And the fact that you’re outspoken about not using porn, Cameron, tells me a lot about you and your approach to intimacy. Between your fiancee’s being so accommodating and you being so committed to what I find to be pretty high values in relationship, if I were officiating at your wedding, I’d lay bets on your marriage lasting a long time! Just keep that image of the cheesy rolls of your coach’s belly always handy 🙂

    • Lili Bee,

      Love your response here, as always. But I think it missed (or I didn’t write it in enough) the joking nature of this. My fiancee is totally confident in her own sexiness, has no desire to morph into someone or something else, and is totally aware of how strongly and passionately I feel about the qualities that make her beautiful.

      That said, we’re both totally open and acknowledging that we each, as humans, have the potential to be attracted to other humans. I was asked to write a piece on honesty and because this conversation happened the other day I felt it fitting.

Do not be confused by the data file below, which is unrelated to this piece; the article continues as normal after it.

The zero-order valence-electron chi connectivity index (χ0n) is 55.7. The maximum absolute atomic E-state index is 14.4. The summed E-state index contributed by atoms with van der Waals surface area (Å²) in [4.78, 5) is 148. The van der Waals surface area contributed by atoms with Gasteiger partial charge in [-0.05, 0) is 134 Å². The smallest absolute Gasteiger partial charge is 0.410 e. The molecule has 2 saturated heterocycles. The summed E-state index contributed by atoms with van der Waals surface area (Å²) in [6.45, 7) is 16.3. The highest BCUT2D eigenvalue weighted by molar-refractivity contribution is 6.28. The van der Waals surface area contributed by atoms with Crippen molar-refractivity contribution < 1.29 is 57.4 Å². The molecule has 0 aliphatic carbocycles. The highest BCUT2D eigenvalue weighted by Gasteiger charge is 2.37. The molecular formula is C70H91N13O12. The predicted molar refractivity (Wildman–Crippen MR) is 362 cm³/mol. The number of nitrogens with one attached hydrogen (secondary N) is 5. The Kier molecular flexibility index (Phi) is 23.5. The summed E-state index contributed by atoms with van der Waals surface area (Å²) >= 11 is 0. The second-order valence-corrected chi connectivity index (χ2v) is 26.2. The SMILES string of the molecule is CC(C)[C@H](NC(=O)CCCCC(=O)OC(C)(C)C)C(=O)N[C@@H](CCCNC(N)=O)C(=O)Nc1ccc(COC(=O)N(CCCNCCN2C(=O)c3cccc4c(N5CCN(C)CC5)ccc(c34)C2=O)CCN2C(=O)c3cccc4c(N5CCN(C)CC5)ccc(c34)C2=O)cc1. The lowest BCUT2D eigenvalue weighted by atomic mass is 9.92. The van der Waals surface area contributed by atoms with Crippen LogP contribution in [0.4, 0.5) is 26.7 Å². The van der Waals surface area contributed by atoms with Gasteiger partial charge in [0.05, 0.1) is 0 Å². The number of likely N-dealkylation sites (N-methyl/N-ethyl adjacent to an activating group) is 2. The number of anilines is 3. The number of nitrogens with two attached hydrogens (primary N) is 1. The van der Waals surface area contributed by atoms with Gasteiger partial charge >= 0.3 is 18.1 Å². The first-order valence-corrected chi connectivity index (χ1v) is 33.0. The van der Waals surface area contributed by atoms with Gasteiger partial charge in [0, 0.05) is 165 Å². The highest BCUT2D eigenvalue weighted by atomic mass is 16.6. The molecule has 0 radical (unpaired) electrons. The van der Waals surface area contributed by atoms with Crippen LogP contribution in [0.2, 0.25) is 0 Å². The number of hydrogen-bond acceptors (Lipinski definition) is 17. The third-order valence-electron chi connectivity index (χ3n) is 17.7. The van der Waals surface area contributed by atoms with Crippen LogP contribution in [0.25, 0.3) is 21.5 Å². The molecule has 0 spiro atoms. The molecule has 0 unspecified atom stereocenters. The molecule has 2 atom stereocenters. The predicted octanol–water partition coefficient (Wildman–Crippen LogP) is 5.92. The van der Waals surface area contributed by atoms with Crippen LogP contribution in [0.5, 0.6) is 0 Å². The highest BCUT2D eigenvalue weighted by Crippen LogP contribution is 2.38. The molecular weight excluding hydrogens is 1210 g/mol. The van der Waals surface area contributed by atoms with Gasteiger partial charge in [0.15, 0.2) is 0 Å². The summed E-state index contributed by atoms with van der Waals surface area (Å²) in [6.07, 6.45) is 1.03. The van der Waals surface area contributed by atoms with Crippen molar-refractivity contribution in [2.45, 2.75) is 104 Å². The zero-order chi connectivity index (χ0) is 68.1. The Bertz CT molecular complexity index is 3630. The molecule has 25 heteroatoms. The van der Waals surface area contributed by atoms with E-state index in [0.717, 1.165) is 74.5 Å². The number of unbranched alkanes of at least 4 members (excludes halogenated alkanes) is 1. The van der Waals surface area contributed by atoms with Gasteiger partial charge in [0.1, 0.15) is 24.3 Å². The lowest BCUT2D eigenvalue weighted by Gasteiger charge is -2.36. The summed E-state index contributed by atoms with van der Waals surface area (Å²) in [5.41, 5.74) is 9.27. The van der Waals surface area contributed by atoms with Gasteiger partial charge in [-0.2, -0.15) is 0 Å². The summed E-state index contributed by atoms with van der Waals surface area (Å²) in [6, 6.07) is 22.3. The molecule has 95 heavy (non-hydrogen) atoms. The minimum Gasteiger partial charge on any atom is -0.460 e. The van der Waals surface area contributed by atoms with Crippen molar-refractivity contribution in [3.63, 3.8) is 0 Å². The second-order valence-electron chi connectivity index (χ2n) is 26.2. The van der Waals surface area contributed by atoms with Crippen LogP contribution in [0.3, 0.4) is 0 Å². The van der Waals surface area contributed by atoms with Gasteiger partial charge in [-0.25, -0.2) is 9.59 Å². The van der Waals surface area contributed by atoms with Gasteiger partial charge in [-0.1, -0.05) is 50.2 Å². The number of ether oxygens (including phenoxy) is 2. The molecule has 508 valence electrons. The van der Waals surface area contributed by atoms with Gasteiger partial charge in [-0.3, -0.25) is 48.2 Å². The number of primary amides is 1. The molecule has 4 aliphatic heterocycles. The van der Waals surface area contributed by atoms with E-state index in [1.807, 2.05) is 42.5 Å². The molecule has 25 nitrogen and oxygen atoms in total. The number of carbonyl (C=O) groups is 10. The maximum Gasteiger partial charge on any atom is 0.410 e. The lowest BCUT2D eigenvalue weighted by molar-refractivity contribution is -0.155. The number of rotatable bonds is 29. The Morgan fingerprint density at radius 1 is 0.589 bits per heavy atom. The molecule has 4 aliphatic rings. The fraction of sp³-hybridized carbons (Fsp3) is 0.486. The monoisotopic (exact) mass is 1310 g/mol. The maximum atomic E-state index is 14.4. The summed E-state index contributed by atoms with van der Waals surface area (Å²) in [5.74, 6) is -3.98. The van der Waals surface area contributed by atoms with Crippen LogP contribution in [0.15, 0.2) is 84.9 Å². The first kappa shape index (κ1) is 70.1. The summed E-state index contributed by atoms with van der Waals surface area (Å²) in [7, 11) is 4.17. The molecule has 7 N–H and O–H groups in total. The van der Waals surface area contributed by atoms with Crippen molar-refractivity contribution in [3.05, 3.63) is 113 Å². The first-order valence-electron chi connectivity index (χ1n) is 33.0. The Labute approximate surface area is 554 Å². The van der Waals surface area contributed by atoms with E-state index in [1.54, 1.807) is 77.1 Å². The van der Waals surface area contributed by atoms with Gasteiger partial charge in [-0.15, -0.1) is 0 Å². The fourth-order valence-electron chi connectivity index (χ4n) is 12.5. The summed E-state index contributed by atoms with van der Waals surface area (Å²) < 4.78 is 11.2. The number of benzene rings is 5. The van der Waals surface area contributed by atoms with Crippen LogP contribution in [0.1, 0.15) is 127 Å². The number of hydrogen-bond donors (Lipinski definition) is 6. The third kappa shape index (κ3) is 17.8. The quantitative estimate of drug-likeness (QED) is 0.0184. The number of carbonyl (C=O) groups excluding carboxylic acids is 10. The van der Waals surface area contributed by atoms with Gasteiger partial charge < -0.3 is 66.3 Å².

P.S. We both laughed out loud at your final sentence!

      • Cameron, I think maybe the key is that you and your finance are both young and consider yourselves to be sexy and attractive. If your finance is incredibly hot and totally confident in how incredibly hot she is, of course she probably won’t care if you are attracted to other women. But most people on this planet are nothing but average (that, after all, is the definition of average), and for those of us who are a less confident in our ability to please are partners because we have a lot less to offer, the conversation you describe could be emotionally devastating.

        • Jill,